Remobilization of crustal carbon may dominate volcanic arc emissions

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Science  21 Jul 2017:
Vol. 357, Issue 6348, pp. 290-294
DOI: 10.1126/science.aan5049

Volcanoes find a new carbon platform

The geological carbon cycle assumes that carbon is emitted by volcanic eruptions and removed through various forms of burial. Mason et al. found that not all volcanic eruptions have the same source for carbon in their volcanic gas. Arc volcanic activity appears to harvest carbon from old carbonate platforms, which results in a massive difference in the isotopic signature of the carbon emitted during eruption. This discovery requires revision of the global carbon cycle, decreasing the amount of organic carbon believed to be being buried.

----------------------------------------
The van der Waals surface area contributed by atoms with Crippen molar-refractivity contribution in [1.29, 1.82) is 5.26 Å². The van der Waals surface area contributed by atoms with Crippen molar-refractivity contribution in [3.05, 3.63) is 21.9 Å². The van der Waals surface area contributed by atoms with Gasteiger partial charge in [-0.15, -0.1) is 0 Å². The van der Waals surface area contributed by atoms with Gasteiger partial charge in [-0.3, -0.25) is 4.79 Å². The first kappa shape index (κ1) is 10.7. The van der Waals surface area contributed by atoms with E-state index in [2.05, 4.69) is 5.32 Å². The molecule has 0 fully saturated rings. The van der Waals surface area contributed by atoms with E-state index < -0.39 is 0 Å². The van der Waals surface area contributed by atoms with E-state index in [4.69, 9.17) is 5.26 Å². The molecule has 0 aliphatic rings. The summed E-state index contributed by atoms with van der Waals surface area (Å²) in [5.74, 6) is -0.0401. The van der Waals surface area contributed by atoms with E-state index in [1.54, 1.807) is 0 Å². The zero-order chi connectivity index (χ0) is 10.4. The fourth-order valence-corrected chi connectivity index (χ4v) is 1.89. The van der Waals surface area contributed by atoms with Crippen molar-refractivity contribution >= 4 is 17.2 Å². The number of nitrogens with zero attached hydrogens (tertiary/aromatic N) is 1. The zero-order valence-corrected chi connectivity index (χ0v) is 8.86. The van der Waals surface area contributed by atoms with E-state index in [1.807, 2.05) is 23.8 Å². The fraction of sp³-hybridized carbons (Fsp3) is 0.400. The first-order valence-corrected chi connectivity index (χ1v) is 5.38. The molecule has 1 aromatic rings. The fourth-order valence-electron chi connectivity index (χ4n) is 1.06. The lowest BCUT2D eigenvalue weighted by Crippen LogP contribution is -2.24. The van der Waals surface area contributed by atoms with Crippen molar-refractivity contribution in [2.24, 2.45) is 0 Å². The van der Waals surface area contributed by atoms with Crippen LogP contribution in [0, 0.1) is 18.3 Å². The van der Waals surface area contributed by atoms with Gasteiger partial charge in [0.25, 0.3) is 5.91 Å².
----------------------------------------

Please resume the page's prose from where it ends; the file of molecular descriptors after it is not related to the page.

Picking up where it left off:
Science, this issue p. 290


The flux of carbon into and out of Earth’s surface environment has implications for Earth’s climate and habitability. We compiled a global data set for carbon and helium isotopes from volcanic arcs and demonstrated that the carbon isotope composition of mean global volcanic gas is considerably heavier, at –3.8 to –4.6 per mil (‰), than the canonical mid-ocean ridge basalt value of –6.0‰. The largest volcanic emitters outgas carbon with higher δ13C and are located in mature continental arcs that have accreted carbonate platforms, indicating that reworking of crustal limestone is an important source of volcanic carbon. The fractional burial of organic carbon is lower than traditionally determined from a global carbon isotope mass balance and may have varied over geological time, modulated by supercontinent formation and breakup.

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